Photographs released by independent satellite company Planet Labs showed three nearly identical craters where buildings at the Russian Saki Air Base were struck with apparent precision. The base, located on the southwestern coast of Crimea, was badly damaged by the fire, the burnt hull of at least eight destroyed military aircraft is clearly visible.

Russia has denied damage to the planes and said the explosions seen at the base on Tuesday were accidental.

Ukraine has not publicly claimed responsibility for the attack and has not reported how exactly it was carried out.

“Officially, we do not confirm or deny anything; there are many scenarios of what could have happened… taking into account the fact that there were several epicenters of the explosions at the same time,” the advisor to the President of Ukraine, Mykhailo Padalyak, told Reuters.

Western military experts said the extent of the damage and the apparent accuracy of the strike indicated a powerful new capability with potentially important consequences.

Russia, which annexed Crimea in 2014, uses the peninsula as a base for its Black Sea fleet and as a main supply route for its invasion force occupying southern Ukraine, where Kyiv is planning a counteroffensive in the coming weeks.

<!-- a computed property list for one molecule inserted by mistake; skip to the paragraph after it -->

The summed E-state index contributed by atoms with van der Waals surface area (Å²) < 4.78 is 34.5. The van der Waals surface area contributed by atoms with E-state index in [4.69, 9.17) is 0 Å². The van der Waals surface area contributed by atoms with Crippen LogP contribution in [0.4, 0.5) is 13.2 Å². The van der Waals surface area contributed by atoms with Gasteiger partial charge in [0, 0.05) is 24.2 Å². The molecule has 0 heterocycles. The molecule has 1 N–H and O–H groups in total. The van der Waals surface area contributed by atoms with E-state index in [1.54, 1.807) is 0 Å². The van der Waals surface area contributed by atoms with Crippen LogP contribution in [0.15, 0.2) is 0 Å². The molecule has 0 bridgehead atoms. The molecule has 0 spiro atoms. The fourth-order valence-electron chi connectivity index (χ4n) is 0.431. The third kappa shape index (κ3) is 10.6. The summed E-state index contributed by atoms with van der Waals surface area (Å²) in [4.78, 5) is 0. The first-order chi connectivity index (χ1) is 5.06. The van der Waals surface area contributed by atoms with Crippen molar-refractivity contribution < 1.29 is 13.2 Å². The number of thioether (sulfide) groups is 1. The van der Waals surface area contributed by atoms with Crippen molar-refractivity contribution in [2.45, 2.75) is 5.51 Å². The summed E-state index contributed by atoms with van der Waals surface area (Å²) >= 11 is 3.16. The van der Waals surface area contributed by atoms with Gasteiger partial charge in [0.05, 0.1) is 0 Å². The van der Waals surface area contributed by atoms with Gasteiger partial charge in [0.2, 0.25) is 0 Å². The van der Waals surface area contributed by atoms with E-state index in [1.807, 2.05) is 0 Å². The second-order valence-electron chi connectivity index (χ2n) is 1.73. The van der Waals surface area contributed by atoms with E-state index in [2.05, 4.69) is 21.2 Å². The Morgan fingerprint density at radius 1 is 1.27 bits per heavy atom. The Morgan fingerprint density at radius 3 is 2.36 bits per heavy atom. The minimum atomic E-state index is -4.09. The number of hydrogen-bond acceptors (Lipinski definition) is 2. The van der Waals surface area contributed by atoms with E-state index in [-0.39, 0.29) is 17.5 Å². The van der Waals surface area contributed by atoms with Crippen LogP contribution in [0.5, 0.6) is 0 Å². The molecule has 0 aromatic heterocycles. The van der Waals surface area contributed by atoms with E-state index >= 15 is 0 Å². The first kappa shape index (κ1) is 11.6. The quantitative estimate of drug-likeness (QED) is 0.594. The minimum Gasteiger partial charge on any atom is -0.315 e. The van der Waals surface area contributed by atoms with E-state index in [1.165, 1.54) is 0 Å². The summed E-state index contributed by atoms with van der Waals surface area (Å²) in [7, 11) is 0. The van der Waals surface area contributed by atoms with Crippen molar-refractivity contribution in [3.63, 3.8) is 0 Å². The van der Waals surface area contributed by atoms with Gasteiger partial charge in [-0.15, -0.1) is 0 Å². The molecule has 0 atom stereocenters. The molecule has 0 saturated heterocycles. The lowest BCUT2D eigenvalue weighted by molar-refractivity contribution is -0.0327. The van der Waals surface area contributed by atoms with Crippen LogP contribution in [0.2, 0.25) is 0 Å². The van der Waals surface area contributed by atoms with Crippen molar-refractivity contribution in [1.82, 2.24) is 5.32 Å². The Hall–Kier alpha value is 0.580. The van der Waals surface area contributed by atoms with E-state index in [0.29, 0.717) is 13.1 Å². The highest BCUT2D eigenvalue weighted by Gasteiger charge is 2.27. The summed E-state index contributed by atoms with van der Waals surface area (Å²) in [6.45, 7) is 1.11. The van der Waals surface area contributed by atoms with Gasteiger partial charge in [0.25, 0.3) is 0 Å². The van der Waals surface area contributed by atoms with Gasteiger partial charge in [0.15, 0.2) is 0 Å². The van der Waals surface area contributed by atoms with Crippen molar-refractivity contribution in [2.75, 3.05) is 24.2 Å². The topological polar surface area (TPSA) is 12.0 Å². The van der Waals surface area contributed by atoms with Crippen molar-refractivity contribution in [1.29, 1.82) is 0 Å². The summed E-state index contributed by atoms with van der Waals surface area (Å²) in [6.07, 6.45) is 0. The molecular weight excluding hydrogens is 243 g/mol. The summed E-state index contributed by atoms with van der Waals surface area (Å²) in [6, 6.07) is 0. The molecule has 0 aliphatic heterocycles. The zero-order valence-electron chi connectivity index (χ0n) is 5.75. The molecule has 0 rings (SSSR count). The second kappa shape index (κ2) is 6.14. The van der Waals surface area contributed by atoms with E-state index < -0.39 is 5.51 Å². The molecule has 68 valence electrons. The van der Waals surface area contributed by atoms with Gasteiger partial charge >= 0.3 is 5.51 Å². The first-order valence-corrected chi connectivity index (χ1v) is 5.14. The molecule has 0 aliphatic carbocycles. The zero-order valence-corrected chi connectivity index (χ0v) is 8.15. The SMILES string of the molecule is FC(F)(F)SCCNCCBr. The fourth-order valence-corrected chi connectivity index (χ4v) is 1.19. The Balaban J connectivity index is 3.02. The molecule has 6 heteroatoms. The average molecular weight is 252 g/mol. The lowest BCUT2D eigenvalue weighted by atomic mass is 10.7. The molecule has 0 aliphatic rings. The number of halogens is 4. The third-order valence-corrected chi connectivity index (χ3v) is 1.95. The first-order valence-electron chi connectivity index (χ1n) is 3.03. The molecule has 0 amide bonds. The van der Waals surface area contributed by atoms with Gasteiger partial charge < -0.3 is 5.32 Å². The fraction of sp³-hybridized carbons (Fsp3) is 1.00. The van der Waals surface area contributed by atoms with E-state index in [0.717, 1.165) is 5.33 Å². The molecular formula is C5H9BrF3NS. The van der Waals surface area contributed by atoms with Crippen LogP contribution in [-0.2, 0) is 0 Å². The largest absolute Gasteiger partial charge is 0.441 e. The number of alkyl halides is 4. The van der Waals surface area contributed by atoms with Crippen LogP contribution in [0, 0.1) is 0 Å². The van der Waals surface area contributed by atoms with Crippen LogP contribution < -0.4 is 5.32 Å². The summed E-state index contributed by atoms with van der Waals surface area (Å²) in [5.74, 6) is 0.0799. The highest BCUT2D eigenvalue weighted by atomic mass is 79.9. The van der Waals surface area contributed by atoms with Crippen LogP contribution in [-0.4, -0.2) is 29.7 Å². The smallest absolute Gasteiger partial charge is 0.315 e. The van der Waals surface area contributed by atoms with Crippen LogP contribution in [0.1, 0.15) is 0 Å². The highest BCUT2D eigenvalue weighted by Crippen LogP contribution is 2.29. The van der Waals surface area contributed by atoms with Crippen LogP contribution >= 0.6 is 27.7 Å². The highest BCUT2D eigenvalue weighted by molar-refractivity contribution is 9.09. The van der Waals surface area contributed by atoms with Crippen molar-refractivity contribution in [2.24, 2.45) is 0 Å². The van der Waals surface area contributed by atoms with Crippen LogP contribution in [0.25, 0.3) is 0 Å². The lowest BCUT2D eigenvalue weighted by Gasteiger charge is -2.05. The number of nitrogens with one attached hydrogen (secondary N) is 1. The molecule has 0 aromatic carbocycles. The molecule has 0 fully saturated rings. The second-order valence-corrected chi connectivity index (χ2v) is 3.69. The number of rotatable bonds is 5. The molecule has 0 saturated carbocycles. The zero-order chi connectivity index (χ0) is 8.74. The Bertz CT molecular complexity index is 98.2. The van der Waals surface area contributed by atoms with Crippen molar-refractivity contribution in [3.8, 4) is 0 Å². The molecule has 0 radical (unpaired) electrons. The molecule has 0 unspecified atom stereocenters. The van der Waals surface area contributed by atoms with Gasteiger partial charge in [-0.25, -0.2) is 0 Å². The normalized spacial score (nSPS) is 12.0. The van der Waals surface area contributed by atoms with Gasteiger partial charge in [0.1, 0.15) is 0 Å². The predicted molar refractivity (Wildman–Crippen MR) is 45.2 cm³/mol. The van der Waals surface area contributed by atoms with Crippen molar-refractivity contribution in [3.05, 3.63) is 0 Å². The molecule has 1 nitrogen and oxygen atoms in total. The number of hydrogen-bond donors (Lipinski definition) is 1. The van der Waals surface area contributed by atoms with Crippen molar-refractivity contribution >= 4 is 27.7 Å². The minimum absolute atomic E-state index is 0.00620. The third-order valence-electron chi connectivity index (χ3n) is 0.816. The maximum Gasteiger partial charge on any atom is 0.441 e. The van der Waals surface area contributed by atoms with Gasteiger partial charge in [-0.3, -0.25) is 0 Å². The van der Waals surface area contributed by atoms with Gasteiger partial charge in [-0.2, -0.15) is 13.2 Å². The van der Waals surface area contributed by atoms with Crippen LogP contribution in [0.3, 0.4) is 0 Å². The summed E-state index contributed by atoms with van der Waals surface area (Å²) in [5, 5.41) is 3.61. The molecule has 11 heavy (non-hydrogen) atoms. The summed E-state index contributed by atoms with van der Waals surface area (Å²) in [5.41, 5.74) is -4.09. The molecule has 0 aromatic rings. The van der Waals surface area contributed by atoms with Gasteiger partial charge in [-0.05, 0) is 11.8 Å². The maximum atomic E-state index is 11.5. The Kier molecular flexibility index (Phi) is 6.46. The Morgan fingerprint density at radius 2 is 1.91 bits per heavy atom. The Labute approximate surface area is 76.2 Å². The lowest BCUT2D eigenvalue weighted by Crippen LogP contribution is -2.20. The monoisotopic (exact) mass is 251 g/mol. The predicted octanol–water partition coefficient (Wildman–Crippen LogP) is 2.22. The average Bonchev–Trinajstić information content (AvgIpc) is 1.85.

“I’m not an intelligence analyst, but it doesn’t look good,” Mark Hertling, the former commander of US ground forces in Europe, wrote on Twitter, referring to the image of the destruction at the Russian base.

“Yes. It’s very good,” replied his friend, retired four-star US general Michael Hayden, former head of the intelligence services of the CIA and the National Security Agency.

The Institute for the Study of War think tank said that Ukrainian officials see the strike in Crimea as “the beginning of Ukraine’s counteroffensive in the south, indicating that the Ukrainian military is expecting intense fighting in August and September that could decide the outcome of the next phase of the war.” war”.

Exactly how the attack was carried out remains a mystery. Some Ukrainian officials are quoted as suggesting that it could have been sabotage by attackers. But the nearly identical impact craters and simultaneous explosions apparently indicate that it was hit by a salvo from a weapon capable of bypassing Russian defenses.

The base is well outside the range of advanced missiles that Western countries admit they have sent to Ukraine, but is within range of the more powerful versions that Kyiv has sought. Ukraine also has anti-ship missiles that can theoretically be used to defeat ground targets.


Ukraine pushed back Russian troops from the capital Kyiv in March and from the suburbs of the second largest city Kharkiv in May. Russia then seized more territory in the east in huge fighting that left thousands of soldiers dead on both sides in June.

The front lines have been largely static since then, but Kyiv says it is preparing a major push to retake the southern Kherson and Zaporozhye regions, a major chunk of territory seized after the February 24 invasion that Moscow still holds.